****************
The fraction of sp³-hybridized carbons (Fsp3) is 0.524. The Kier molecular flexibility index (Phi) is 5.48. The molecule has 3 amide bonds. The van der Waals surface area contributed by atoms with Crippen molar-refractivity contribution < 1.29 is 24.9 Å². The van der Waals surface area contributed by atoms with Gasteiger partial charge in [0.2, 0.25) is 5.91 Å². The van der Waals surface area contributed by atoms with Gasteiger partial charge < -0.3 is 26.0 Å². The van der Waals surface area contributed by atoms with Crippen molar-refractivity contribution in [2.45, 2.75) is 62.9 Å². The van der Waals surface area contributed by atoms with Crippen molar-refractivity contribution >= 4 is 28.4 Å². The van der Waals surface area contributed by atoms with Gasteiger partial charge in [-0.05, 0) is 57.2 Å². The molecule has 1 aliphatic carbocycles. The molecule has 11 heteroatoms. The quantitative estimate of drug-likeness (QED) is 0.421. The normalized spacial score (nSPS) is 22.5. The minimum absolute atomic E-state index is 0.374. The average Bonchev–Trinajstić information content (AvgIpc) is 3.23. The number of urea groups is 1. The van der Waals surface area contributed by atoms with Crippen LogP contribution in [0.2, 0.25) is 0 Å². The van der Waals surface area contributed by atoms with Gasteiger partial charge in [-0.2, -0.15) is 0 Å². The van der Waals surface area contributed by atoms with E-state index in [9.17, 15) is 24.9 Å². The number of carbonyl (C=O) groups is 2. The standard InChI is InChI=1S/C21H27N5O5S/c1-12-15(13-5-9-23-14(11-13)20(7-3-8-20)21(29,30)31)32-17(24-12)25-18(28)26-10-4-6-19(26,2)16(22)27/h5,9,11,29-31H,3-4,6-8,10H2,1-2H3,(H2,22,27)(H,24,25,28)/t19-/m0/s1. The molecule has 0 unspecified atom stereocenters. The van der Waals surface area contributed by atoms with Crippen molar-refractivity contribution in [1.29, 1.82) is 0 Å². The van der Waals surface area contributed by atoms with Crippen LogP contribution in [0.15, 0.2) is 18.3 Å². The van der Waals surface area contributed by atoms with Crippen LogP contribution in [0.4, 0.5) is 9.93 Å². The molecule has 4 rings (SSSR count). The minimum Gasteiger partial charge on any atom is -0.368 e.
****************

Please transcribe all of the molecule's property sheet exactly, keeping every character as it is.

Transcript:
The fraction of sp³-hybridized carbons (Fsp3) is 0.524. The Kier molecular flexibility index (Phi) is 5.48. The molecule has 3 amide bonds. The van der Waals surface area contributed by atoms with Crippen molar-refractivity contribution < 1.29 is 24.9 Å². The van der Waals surface area contributed by atoms with Gasteiger partial charge in [0.2, 0.25) is 5.91 Å². The van der Waals surface area contributed by atoms with Gasteiger partial charge < -0.3 is 26.0 Å². The van der Waals surface area contributed by atoms with Crippen molar-refractivity contribution in [2.45, 2.75) is 62.9 Å². The van der Waals surface area contributed by atoms with Crippen molar-refractivity contribution >= 4 is 28.4 Å². The van der Waals surface area contributed by atoms with Gasteiger partial charge in [-0.05, 0) is 57.2 Å². The molecule has 1 aliphatic carbocycles. The molecule has 11 heteroatoms. The quantitative estimate of drug-likeness (QED) is 0.421. The normalized spacial score (nSPS) is 22.5. The minimum absolute atomic E-state index is 0.374. The average Bonchev–Trinajstić information content (AvgIpc) is 3.23. The number of urea groups is 1. The van der Waals surface area contributed by atoms with Crippen LogP contribution in [0.2, 0.25) is 0 Å². The van der Waals surface area contributed by atoms with Gasteiger partial charge in [-0.2, -0.15) is 0 Å². The van der Waals surface area contributed by atoms with E-state index in [9.17, 15) is 24.9 Å². The number of carbonyl (C=O) groups is 2. The standard InChI is InChI=1S/C21H27N5O5S/c1-12-15(13-5-9-23-14(11-13)20(7-3-8-20)21(29,30)31)32-17(24-12)25-18(28)26-10-4-6-19(26,2)16(22)27/h5,9,11,29-31H,3-4,6-8,10H2,1-2H3,(H2,22,27)(H,24,25,28)/t19-/m0/s1. The molecule has 0 unspecified atom stereocenters. The van der Waals surface area contributed by atoms with Crippen molar-refractivity contribution in [1.29, 1.82) is 0 Å². The van der Waals surface area contributed by atoms with Crippen LogP contribution in [0.15, 0.2) is 18.3 Å². The van der Waals surface area contributed by atoms with Crippen LogP contribution in [0.4, 0.5) is 9.93 Å². The molecule has 4 rings (SSSR count). The minimum Gasteiger partial charge on any atom is -0.368 e.